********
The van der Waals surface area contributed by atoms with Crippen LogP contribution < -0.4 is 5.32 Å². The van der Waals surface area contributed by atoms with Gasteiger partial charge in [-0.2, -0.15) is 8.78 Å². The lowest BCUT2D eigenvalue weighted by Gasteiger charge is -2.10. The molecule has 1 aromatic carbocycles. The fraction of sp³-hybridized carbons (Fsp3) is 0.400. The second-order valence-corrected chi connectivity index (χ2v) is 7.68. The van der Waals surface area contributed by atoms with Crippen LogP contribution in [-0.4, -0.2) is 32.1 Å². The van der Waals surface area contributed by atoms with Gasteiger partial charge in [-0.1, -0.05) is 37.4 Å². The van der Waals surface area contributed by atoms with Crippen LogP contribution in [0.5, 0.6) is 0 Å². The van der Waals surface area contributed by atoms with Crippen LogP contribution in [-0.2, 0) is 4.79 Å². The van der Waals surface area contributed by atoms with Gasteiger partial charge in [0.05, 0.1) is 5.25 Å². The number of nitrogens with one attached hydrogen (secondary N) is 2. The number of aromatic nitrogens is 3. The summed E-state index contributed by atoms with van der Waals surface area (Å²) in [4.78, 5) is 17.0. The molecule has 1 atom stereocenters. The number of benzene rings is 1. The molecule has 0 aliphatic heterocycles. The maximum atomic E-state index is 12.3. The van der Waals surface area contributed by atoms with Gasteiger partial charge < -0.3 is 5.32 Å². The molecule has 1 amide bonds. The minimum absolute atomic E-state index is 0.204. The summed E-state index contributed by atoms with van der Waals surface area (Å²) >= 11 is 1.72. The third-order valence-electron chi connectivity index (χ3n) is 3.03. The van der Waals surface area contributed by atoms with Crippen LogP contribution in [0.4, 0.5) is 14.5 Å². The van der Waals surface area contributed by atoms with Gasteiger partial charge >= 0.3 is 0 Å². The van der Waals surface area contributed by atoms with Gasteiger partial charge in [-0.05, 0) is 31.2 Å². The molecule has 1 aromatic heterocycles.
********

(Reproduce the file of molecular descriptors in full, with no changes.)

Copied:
The van der Waals surface area contributed by atoms with Crippen LogP contribution < -0.4 is 5.32 Å². The van der Waals surface area contributed by atoms with Gasteiger partial charge in [-0.2, -0.15) is 8.78 Å². The lowest BCUT2D eigenvalue weighted by Gasteiger charge is -2.10. The molecule has 1 aromatic carbocycles. The fraction of sp³-hybridized carbons (Fsp3) is 0.400. The second-order valence-corrected chi connectivity index (χ2v) is 7.68. The van der Waals surface area contributed by atoms with Crippen LogP contribution in [-0.4, -0.2) is 32.1 Å². The van der Waals surface area contributed by atoms with Gasteiger partial charge in [-0.1, -0.05) is 37.4 Å². The van der Waals surface area contributed by atoms with Crippen LogP contribution in [0.5, 0.6) is 0 Å². The van der Waals surface area contributed by atoms with Crippen LogP contribution in [-0.2, 0) is 4.79 Å². The van der Waals surface area contributed by atoms with Gasteiger partial charge in [0.05, 0.1) is 5.25 Å². The number of nitrogens with one attached hydrogen (secondary N) is 2. The number of aromatic nitrogens is 3. The summed E-state index contributed by atoms with van der Waals surface area (Å²) in [4.78, 5) is 17.0. The molecule has 1 atom stereocenters. The number of benzene rings is 1. The molecule has 0 aliphatic heterocycles. The maximum atomic E-state index is 12.3. The van der Waals surface area contributed by atoms with Gasteiger partial charge < -0.3 is 5.32 Å². The molecule has 1 amide bonds. The minimum absolute atomic E-state index is 0.204. The summed E-state index contributed by atoms with van der Waals surface area (Å²) >= 11 is 1.72. The third-order valence-electron chi connectivity index (χ3n) is 3.03. The van der Waals surface area contributed by atoms with Crippen LogP contribution in [0.4, 0.5) is 14.5 Å². The van der Waals surface area contributed by atoms with Gasteiger partial charge >= 0.3 is 0 Å². The van der Waals surface area contributed by atoms with Gasteiger partial charge in [-0.05, 0) is 31.2 Å². The molecule has 1 aromatic heterocycles.